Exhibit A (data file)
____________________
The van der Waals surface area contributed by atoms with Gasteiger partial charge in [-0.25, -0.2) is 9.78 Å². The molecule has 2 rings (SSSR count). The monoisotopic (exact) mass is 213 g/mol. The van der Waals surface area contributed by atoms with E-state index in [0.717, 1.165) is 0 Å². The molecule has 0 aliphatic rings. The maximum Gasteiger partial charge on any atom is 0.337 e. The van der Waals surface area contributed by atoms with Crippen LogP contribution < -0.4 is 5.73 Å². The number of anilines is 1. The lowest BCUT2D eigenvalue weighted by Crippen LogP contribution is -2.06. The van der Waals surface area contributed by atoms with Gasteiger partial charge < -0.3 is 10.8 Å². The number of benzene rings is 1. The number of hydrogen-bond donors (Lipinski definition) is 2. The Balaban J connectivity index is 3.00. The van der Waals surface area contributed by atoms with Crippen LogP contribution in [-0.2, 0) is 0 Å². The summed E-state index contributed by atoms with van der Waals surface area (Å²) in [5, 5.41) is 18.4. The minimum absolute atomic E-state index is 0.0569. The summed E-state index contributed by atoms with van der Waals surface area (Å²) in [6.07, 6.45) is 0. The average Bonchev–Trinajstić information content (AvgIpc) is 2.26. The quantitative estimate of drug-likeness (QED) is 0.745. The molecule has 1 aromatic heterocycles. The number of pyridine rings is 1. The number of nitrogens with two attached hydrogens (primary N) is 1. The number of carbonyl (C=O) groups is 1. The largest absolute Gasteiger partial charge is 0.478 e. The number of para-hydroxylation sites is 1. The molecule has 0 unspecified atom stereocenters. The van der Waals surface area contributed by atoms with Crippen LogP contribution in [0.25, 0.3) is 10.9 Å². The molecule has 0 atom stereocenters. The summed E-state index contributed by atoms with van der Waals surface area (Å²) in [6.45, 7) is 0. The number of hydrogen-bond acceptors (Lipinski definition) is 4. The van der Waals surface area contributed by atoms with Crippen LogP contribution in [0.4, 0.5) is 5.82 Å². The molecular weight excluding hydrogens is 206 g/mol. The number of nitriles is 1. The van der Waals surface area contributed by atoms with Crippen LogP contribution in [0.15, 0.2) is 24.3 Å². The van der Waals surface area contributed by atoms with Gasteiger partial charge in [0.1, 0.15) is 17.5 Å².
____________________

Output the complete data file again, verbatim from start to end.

The van der Waals surface area contributed by atoms with Gasteiger partial charge in [-0.25, -0.2) is 9.78 Å². The molecule has 2 rings (SSSR count). The monoisotopic (exact) mass is 213 g/mol. The van der Waals surface area contributed by atoms with E-state index in [0.717, 1.165) is 0 Å². The molecule has 0 aliphatic rings. The maximum Gasteiger partial charge on any atom is 0.337 e. The van der Waals surface area contributed by atoms with Crippen LogP contribution < -0.4 is 5.73 Å². The number of anilines is 1. The lowest BCUT2D eigenvalue weighted by Crippen LogP contribution is -2.06. The van der Waals surface area contributed by atoms with Gasteiger partial charge < -0.3 is 10.8 Å². The number of benzene rings is 1. The number of hydrogen-bond donors (Lipinski definition) is 2. The Balaban J connectivity index is 3.00. The van der Waals surface area contributed by atoms with Crippen LogP contribution in [-0.2, 0) is 0 Å². The summed E-state index contributed by atoms with van der Waals surface area (Å²) in [5, 5.41) is 18.4. The minimum absolute atomic E-state index is 0.0569. The summed E-state index contributed by atoms with van der Waals surface area (Å²) in [6.07, 6.45) is 0. The average Bonchev–Trinajstić information content (AvgIpc) is 2.26. The quantitative estimate of drug-likeness (QED) is 0.745. The molecule has 1 aromatic heterocycles. The number of pyridine rings is 1. The number of nitrogens with two attached hydrogens (primary N) is 1. The number of carbonyl (C=O) groups is 1. The largest absolute Gasteiger partial charge is 0.478 e. The number of para-hydroxylation sites is 1. The molecule has 0 unspecified atom stereocenters. The van der Waals surface area contributed by atoms with Crippen LogP contribution in [0.25, 0.3) is 10.9 Å². The molecule has 0 atom stereocenters. The summed E-state index contributed by atoms with van der Waals surface area (Å²) in [6.45, 7) is 0. The number of hydrogen-bond acceptors (Lipinski definition) is 4. The van der Waals surface area contributed by atoms with Crippen LogP contribution in [0.4, 0.5) is 5.82 Å². The molecular weight excluding hydrogens is 206 g/mol. The number of nitriles is 1. The van der Waals surface area contributed by atoms with Crippen LogP contribution in [0.15, 0.2) is 24.3 Å². The van der Waals surface area contributed by atoms with Gasteiger partial charge in [0.1, 0.15) is 17.5 Å².